Researcher heads to Afghanistan to study local soldiers
Prof aims to find out how troops cope with wartime stress
By: Amy Crofts
| Posted: Wednesday, Sep 25, 2013 06:00 am
A University of Alberta researcher will be embedded with members of the Canadian Armed Forces in Afghanistan next month to study how soldiers cope with stress before, during and after deployment.
Ibolja Cernak, the Canadian military and veteran’s chair in clinical rehabilitation, will follow 120 troops from CFB Edmonton and CFB Shilo as they train and mentor the Afghan National Army soldiers in Kabul.
She hopes the research findings will help develop preventative therapies to reduce soldiers’ susceptibility to injury such as concussions and lower-back pain, (which she notes are two of the most prevalent health issues they face) as well as mental illness.
“Our goal is to intervene earlier with pre-emptive rehabilitation to help soldiers, veterans and their families retain a sense of normalcy and maintain their quality of life. We do not want to wait for problems to fully develop,” explained Cernak.
Cernak’s team collected baseline data before the troops were deployed, including urine and saliva samples to measure stress hormones and enzymes, information on memory, how long it takes soldiers to analyze situations around them, their ability to control impulses and how they process emotions.
Soldiers also provided self-reported data about their motivations and their quality of life.
Cernak said many of the soldiers in the study group have served in conflict zones before and may already have neurological trauma from exposure to explosions.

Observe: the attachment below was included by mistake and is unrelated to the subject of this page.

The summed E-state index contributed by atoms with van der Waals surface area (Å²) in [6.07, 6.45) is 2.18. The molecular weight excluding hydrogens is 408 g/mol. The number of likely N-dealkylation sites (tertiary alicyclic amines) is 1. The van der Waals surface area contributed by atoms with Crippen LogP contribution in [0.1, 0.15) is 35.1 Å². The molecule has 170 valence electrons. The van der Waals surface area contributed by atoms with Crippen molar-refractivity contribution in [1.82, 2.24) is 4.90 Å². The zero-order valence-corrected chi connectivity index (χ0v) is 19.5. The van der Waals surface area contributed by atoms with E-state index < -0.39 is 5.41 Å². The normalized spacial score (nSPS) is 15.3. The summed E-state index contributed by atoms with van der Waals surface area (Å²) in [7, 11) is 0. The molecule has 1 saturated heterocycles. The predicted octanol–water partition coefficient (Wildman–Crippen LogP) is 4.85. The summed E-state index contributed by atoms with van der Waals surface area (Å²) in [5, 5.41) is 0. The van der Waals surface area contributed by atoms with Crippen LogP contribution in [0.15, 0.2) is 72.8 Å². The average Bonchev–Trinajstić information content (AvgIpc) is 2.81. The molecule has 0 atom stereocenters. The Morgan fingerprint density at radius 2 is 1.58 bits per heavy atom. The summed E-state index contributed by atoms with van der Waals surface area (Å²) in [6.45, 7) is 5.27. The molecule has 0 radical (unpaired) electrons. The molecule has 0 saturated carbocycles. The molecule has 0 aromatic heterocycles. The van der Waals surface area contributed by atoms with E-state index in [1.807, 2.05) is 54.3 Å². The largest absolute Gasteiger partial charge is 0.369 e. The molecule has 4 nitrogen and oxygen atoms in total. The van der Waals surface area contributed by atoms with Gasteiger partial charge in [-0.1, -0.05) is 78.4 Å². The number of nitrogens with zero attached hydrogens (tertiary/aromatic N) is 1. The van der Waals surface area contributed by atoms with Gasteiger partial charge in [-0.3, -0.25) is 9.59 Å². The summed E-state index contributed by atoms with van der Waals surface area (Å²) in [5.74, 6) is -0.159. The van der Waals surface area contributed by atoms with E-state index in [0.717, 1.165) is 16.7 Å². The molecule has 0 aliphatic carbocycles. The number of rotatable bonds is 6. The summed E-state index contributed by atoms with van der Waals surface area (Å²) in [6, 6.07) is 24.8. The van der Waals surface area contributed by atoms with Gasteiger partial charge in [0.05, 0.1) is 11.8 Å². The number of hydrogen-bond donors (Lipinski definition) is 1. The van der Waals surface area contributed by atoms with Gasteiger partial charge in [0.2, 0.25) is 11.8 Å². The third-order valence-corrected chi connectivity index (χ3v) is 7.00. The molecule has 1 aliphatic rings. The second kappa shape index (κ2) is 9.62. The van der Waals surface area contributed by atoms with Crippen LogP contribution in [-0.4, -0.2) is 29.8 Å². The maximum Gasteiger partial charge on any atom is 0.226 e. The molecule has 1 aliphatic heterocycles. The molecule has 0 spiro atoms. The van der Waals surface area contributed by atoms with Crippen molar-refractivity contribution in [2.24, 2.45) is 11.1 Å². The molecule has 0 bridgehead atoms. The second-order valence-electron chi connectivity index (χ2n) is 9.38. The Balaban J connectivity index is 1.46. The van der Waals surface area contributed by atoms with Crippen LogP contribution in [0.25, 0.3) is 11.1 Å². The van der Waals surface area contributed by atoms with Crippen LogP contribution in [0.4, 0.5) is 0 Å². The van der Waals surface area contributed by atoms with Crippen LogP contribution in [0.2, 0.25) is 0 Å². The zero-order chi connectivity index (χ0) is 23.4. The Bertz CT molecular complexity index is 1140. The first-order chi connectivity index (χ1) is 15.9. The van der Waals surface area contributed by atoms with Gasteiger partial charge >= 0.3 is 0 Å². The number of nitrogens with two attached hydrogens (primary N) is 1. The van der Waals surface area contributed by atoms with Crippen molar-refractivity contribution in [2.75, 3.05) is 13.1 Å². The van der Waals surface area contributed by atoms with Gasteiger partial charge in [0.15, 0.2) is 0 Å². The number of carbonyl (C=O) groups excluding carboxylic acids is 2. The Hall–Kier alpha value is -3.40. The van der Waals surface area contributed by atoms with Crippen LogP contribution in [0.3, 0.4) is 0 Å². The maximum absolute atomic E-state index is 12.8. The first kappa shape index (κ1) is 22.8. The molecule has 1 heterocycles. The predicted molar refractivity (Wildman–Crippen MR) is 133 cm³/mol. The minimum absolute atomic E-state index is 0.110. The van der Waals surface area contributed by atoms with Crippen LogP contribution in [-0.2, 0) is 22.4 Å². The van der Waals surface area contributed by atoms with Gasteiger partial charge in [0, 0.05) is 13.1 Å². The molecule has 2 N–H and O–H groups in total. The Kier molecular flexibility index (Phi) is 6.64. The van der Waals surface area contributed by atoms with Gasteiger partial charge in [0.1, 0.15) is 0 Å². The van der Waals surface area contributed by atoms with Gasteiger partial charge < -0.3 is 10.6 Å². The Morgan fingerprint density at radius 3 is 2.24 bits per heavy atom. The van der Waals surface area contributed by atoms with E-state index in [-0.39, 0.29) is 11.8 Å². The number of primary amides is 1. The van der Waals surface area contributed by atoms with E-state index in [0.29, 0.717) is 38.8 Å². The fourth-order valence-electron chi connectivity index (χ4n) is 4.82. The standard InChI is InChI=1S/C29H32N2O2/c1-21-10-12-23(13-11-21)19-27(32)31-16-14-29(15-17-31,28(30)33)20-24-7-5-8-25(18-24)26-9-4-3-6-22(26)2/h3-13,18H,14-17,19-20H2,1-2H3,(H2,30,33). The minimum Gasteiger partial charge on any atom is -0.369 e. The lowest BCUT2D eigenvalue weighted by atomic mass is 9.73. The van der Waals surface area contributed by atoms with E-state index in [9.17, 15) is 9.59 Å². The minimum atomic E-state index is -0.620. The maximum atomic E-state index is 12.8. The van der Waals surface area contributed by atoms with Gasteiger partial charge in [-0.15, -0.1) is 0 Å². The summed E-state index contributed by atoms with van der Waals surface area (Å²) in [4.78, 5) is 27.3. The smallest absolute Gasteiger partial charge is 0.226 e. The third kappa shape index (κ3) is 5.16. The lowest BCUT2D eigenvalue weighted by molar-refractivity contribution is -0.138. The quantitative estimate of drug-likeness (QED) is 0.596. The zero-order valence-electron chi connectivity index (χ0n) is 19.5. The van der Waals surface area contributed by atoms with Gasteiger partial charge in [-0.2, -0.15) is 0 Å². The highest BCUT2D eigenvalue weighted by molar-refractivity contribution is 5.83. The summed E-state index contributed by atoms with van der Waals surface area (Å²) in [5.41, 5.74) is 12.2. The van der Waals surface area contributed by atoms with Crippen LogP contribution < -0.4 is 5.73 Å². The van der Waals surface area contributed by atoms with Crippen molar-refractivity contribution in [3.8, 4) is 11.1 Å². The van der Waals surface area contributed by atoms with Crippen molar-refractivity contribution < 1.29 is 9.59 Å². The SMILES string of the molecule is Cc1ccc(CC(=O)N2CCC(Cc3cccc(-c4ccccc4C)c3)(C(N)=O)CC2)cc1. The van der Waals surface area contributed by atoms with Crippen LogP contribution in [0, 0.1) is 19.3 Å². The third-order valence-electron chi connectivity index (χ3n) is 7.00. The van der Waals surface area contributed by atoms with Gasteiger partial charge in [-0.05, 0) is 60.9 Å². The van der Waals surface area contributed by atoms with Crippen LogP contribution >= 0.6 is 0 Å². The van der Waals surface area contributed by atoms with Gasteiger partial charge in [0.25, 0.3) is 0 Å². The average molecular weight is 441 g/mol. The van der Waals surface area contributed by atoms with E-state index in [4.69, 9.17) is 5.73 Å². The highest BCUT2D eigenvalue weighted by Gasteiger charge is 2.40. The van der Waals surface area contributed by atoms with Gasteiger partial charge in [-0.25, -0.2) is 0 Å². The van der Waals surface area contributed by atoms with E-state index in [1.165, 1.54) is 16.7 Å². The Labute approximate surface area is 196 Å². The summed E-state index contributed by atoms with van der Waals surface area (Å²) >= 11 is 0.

“What we already immediately see at pre-deployment are those people that have been exposed to blasts. Very often they already have some decrease in cognitive performance, memory or changed emotional processing.”
The research team will conduct the same biological and performance tests while the troops are in Afghanistan, upon their return and again over a five-year follow-up period to compare the results.
Cernak explained the stresses that troops will face overseas stem from unfamiliar lifestyle arrangements, changed nutrition, sleep deprivation and displacement from loved ones. Once they’re back home, stress is often associated with re-integrating back into society.
“Every situation, whether intense or chronic could trigger (mental) impairments,” she said, adding that symptoms of post-traumatic stress disorder, major depression or anxiety could re-surface.
The use of biological parameters in the study is also unique, added Cernak, considering the expectation that soldiers are “tough.”
“The internal stigma and the picture soldiers have about themselves as tough people is unbelievably strong.”
“Very often when you take in these questionnaires of self-reported information about memory problems, sleep problems, which are the first symptoms of potential mental health impairments (they will say) everything is just fine, everything is just peachy.”
The biological measures, she said, will help legitimize their symptoms and are quantifiable, objective pieces of data.
Unlike similar research projects that have been undertaken to study resiliency in soldiers, Cernak is the first researcher to embed with the Armed Forces during deployment.
The Canadian Armed Forces has partnered with Cernak in the long-term study and hopes the project will shed light on the challenges soldiers’ face day-to-day.
“The results of the study may be used to gauge the overall well being, preparedness and stressors of the soldiers through the various phases, and offer insight into appropriate training and screening,” said Maj. James Caruana, 3rd Canadian Division Headquarters.
Cernak added that in order to fully understand the physical and psychological effects war has on soldiers, you need to see what those on the frontline see.
“I developed this program as science for soldiers’ sake, not science for science sake. It can only be done shoulder to shoulder with the military … it cannot be done only in the lab.”